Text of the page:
Here’s what has to happen for $1,400 stimulus checks to become reality

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President Trump’s name appears on the coronavirus economic assistance checks that were sent to citizens across the country April 29, 2020 in Washington, DC. The initial 88 million payments totaling nearly $158 billion were sent by the Treasury Department last week as most of the country remains under stay-at-home orders due to the COVID-19 pandemic. (Photo by Chip Somodevilla/Getty Images)

WASHINGTON (NEXSTAR) — Many Americans were hopeful a Joe Biden presidency in combination with Democrats in control of the House and Senate would mean a fast track to approving and distributing $1,400 stimulus checks. To this point, that hasn’t been the case.

The latest check proposed by the new president would help cap a $2,000 promise he made in December. It’s part of a wide-ranging $1.9 trillion coronavirus relief plan that includes increasing the minimum wage to $15 an hour, expanding paid leave for workers and increasing tax credits for families with children. 

Over the last few days, the talk in Washington has focused on impeachment more than the relief plan – which has a number of Democrats concerned.

Here are a few options to getting $1,400 checks approved over the next few weeks:

Some sort of bipartisan compromise

Biden has a couple choices with the proposal: try to appease Republicans by sacrificing some of his agenda or try to pass as much as possible on a party-line basis.

As of now, it appears he’s taking option one.

On Sunday, the Biden administration met privately with a bipartisan group of 16 senators, mostly centrists, who were among those instrumental in crafting and delivering the most recent round of COVID aid. The ability to win over that coalition, led by Sens. Susan Collins, R-Maine, and Joe Manchin, D-W.Va., will be central to any path, a test-run for working with Congress on a bipartisan basis.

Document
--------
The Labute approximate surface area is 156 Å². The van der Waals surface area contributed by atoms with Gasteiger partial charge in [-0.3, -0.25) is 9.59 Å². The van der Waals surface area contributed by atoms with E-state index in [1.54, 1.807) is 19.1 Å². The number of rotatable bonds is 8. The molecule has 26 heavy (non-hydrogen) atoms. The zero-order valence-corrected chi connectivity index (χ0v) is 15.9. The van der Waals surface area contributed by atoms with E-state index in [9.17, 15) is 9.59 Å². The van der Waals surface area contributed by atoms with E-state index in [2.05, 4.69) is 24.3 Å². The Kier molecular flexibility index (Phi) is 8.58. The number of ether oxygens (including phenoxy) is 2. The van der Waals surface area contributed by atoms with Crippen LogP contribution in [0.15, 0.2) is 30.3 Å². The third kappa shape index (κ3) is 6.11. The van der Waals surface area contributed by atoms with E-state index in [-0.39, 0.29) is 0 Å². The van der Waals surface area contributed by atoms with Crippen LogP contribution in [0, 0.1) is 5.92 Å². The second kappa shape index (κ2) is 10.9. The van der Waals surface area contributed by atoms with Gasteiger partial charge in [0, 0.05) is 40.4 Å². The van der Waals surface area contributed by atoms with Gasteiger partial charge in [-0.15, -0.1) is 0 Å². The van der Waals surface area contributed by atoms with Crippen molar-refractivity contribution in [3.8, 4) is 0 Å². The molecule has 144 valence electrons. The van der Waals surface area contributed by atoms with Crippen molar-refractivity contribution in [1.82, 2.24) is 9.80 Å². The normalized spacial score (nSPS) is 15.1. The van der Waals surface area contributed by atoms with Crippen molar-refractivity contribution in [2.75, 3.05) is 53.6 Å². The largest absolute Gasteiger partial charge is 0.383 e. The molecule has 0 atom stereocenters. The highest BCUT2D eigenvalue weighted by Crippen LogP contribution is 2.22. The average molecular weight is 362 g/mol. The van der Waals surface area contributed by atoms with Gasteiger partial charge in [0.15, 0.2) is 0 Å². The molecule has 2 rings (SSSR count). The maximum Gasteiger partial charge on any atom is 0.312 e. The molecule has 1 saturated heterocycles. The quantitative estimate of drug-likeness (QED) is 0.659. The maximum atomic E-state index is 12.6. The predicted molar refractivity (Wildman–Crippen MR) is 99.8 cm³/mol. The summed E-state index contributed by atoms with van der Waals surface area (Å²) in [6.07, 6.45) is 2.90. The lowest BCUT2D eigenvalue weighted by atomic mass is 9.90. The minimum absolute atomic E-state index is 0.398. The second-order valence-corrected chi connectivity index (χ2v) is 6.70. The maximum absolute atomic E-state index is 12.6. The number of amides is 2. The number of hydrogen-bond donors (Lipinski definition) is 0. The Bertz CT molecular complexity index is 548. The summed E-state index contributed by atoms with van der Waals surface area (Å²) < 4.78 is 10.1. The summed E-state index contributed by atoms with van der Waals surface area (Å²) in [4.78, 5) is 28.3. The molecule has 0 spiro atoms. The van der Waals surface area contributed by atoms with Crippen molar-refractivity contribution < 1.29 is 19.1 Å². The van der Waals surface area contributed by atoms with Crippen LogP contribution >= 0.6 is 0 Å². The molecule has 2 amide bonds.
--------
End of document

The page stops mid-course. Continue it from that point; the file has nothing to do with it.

“Any new COVID relief package must be focused on the public health and economic crisis at hand,” Collins said in a Friday statement.

The Biden team’s approach could set the tenor for the rest of his presidency, showing whether he can provide the partisan healing that he called for in Wednesday’s inaugural address and whether the narrowly split Senate will be a trusted partner or a roadblock to the White House agenda.

Democrats choose to push forward on their own

Sen. Bernie Sanders, a former presidential candidate, said over the weekend that Democrats could push the relief plan through on their own utilizing reconciliation, a process that allows for a 51-majority vote, rather than the 60 votes normally required to advance legislation in the U.S. Senate.

Speaking on CNN’s “State of the Union,” Sanders said if Republicans don’t support the measure he’d push for Democrats to use 50 votes in the Senate, plus a tie-breaking vote from Vice President Kamala Harris, to “pass legislation desperately needed by working families in this country right now.”

As of now, Biden doesn’t appear to want to go down this road. After speaking about unity throughout the last couple weeks, this has the potential to send the opposite message.

Checks pulled into stand-alone legislation

One issue with a complex plan that totals nearly $2 trillion – is that it’s a complex plan that totals nearly $2 trillion.

Both Democrats and Republicans will have questions and concerns about what’s included in the proposal. As you might imagine, that would slow down the approval process.

Some are suggesting the best bet to quickly get money to Americans is to put the $1,400 checks in stand-alone legislation. A smaller proposal certainly has a higher chance for quick approval.

Either way, February would likely be the earliest we could see a package approved.

Once approved, the U.S. Department of the Treasury could distribute checks in a matter of days. They’ve improved the processing speed substantially from the first round of $1,200 checks to the more recent $600 payment.

The coronavirus relief plan comes as a divided nation is in the grip of the pandemic’s most dangerous wave yet. So far, more than 400,000 people have died of COVID-19 in the U.S., and recent government numbers reported a jump in weekly unemployment claims, to 965,000, a sign that rising infections are forcing businesses to cut back and lay off workers.

Under Biden’s multipronged strategy, about $400 billion would go directly to combating the pandemic, while the rest is focused on economic relief and aid to states and localities.

About $20 billion would be allocated for a more disciplined focus on vaccination, on top of some $8 billion already approved by Congress. Biden has called for setting up mass vaccination centers and sending mobile units to hard-to-reach areas.

The Associated Press contributed to this report.

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